BY DR. CANDACE CRONEY
As people increasingly view pets as family members, it is critical for the pet industry to demonstrate commitment to high welfare standards for our pets. Retailers excel at educating consumers about products that are beneficial for pet nutrition and health, but are customers being engaged on broader animal welfare issues of importance to them? Are they being educated on the sources of pets offered, the conditions under which the animals are raised and how to successfully transition pets to their new homes? If not, important opportunities to connect with customers may be missed.
This disconnect is evident in public discussions of dog breeding occurring across the United States, many of which have recently resulted in a flurry of legislative activity aimed at banning or curtailing the sale of dogs and puppies in pet stores that originate from commercial dog breeders. However, because demand for purebred dogs remains high, and estimates indicate that the demand cannot be fully met by animal shelters, rescues and small-scale breeders, concerns arise that in the United States—as has occurred in Europe—black markets for dogs and importation of dogs from foreign sources with poor standards of dog care may increase. Therefore, it is important to consider how to meet consumer demands, protect dog welfare and effectively communicate on the topic. Achieving these goals begins with understanding public perceptions and expectations relative to dogs and their welfare.
Research we conducted at Purdue University provides some insight here. An online survey of U.S. residents studied public perceptions of dog breeding and sourcing of dogs and related animal welfare concerns. People were asked to rate their level of agreement along a scale ranging from complete agreement to complete disagreement with various statements pertaining to dog breeding and regulation. Participants chose “strongly agree” in responding to the statements “people should have choices as to where they obtain dogs,” “people should be able to buy purebred dogs” and “importing dogs for sale is irresponsible” more than any other response option. The majority, though, were unsure or neutral about whether dogs in pet stores come from irresponsible breeders. We also found strong support for regulation of breeders’ practices, specifically for mandatory compliance with best practices, breeder education and increased transparency of dog-breeding practices.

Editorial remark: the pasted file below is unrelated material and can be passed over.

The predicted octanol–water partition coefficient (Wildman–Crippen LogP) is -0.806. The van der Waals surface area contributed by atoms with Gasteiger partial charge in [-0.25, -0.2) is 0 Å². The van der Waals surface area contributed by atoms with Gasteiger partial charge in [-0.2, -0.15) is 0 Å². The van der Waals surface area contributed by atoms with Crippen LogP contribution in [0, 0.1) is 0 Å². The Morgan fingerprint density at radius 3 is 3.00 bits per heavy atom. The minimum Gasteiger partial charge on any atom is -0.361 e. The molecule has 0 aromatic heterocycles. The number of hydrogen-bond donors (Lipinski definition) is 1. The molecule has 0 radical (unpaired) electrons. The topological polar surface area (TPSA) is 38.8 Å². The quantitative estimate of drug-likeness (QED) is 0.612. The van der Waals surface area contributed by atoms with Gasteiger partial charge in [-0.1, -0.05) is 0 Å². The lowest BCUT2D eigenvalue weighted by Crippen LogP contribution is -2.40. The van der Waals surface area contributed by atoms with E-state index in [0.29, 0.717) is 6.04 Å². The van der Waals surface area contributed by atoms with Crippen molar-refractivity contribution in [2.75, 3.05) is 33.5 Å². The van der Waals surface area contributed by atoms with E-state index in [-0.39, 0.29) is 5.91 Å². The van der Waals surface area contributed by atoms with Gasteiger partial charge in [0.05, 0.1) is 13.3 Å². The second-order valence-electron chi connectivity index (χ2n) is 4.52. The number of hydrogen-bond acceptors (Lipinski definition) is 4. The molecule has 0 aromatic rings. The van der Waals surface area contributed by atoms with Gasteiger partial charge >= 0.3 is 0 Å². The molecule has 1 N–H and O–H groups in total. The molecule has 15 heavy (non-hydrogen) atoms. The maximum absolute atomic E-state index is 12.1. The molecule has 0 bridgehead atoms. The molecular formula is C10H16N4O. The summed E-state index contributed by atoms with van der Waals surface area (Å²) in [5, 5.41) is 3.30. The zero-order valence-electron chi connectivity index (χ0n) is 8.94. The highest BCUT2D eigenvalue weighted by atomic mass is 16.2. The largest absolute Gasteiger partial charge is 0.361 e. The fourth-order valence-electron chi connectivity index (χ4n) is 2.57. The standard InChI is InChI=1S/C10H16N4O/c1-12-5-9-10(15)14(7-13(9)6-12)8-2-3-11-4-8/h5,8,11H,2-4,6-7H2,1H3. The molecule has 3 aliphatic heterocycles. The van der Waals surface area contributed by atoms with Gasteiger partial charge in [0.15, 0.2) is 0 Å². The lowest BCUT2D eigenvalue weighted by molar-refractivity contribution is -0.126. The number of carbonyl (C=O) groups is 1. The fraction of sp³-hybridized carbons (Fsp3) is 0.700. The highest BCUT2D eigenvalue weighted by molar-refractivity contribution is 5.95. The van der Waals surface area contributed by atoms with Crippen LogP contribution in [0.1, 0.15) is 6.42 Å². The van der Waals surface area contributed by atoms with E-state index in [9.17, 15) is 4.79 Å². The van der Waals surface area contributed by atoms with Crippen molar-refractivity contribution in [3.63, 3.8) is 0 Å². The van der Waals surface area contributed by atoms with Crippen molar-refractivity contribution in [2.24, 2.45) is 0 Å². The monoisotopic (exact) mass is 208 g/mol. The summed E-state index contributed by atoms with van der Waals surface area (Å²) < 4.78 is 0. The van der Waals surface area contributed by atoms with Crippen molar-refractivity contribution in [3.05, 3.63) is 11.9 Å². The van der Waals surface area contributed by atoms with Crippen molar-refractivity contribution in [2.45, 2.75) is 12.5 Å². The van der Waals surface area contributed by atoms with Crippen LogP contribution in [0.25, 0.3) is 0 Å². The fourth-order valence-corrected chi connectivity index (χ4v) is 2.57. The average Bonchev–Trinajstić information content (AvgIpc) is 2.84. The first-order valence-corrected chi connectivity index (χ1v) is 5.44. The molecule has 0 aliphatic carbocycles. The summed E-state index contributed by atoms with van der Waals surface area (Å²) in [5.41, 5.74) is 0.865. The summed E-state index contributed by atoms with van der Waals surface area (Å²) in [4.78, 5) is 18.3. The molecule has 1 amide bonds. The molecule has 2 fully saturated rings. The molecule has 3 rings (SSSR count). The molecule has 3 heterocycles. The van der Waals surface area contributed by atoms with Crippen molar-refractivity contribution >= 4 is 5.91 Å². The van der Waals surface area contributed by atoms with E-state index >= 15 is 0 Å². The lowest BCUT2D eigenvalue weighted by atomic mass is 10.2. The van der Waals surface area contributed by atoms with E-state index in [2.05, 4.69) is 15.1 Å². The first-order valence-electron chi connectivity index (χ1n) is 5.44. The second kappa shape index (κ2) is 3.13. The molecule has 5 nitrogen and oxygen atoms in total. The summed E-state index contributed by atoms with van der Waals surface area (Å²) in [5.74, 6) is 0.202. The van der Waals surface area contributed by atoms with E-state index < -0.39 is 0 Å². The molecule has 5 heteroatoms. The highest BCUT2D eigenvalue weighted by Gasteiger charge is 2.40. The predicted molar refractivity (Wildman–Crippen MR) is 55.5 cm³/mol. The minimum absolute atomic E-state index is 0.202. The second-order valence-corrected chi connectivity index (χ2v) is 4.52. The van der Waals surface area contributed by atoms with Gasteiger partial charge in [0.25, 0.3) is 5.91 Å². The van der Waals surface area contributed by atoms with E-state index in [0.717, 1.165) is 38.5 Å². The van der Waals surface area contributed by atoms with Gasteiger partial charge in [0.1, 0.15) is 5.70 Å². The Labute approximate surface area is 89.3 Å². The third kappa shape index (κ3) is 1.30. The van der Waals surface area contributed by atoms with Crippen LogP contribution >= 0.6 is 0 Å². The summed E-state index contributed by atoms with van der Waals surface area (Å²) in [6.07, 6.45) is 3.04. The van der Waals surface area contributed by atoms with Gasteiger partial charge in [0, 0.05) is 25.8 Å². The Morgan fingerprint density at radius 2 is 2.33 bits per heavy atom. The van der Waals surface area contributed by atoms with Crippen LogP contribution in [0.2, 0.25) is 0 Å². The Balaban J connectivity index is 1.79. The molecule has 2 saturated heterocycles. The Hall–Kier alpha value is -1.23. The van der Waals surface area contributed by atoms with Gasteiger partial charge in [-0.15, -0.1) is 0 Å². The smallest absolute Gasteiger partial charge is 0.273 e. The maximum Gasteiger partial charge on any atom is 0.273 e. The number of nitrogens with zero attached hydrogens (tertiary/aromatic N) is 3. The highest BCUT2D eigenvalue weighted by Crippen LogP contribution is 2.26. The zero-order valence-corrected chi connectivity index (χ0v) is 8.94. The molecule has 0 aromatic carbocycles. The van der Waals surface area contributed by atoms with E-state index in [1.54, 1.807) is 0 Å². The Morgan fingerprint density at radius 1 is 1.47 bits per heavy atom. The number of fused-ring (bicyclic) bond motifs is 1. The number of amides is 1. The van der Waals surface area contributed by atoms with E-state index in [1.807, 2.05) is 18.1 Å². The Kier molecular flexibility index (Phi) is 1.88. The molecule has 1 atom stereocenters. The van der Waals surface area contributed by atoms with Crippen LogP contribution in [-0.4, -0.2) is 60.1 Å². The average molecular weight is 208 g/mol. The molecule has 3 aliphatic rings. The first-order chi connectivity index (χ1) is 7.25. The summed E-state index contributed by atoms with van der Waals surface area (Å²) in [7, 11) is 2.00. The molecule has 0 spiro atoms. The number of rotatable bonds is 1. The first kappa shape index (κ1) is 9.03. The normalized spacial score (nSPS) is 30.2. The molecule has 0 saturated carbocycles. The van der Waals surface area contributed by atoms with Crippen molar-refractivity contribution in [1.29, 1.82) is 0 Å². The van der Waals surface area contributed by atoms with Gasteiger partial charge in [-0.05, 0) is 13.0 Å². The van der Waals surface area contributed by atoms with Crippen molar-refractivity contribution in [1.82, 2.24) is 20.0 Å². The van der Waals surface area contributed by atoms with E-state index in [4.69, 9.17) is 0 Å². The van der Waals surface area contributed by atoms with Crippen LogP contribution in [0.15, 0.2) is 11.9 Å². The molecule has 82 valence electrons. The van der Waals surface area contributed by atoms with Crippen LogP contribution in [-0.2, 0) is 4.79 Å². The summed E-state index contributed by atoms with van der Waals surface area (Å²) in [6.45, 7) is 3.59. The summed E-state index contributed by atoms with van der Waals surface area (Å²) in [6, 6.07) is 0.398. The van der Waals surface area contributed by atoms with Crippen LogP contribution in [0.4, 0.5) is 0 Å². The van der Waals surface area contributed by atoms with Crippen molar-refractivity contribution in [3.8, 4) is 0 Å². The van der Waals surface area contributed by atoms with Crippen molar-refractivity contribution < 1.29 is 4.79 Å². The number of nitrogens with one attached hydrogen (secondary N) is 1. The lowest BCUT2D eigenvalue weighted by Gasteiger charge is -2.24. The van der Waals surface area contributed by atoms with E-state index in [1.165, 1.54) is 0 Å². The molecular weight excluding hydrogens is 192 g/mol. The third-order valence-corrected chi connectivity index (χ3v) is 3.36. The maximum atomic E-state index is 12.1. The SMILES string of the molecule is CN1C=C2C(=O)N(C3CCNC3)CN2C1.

It seems that for many people today, the question is no longer just, “How much is that doggy in the window?” People also want to know where the puppy who caught their eye originated, to be reassured that she is healthy and likely to be a good lifelong companion, and that both she and her parents were treated well. Until recently, someone buying a dog in a store or online might not easily be able to obtain or trust information provided on the puppy of their choice.
Enter Canine Care Certified. The new voluntary, national certification program offers customers assurance through third-party verification that dogs and puppies sold in stores under that label were raised under rigorous standards that emphasize genetic, physical and behavioral health in dogs. For breeders, sellers and others looking to differentiate themselves from those who emphasize profit at the expense of dog welfare, this program not only provides dividends in customer reassurance and goodwill, but it also scientifically demonstrates benefits for the dogs themselves and exemplifies ethics in action. Given our research findings that for single-dog households, average expenditures were already $1,971 for veterinary expenses, $307.71 on dog health products, $286 on dog food and $272.14 on treats, this program may very well offer an important value-add that should be shared with customers.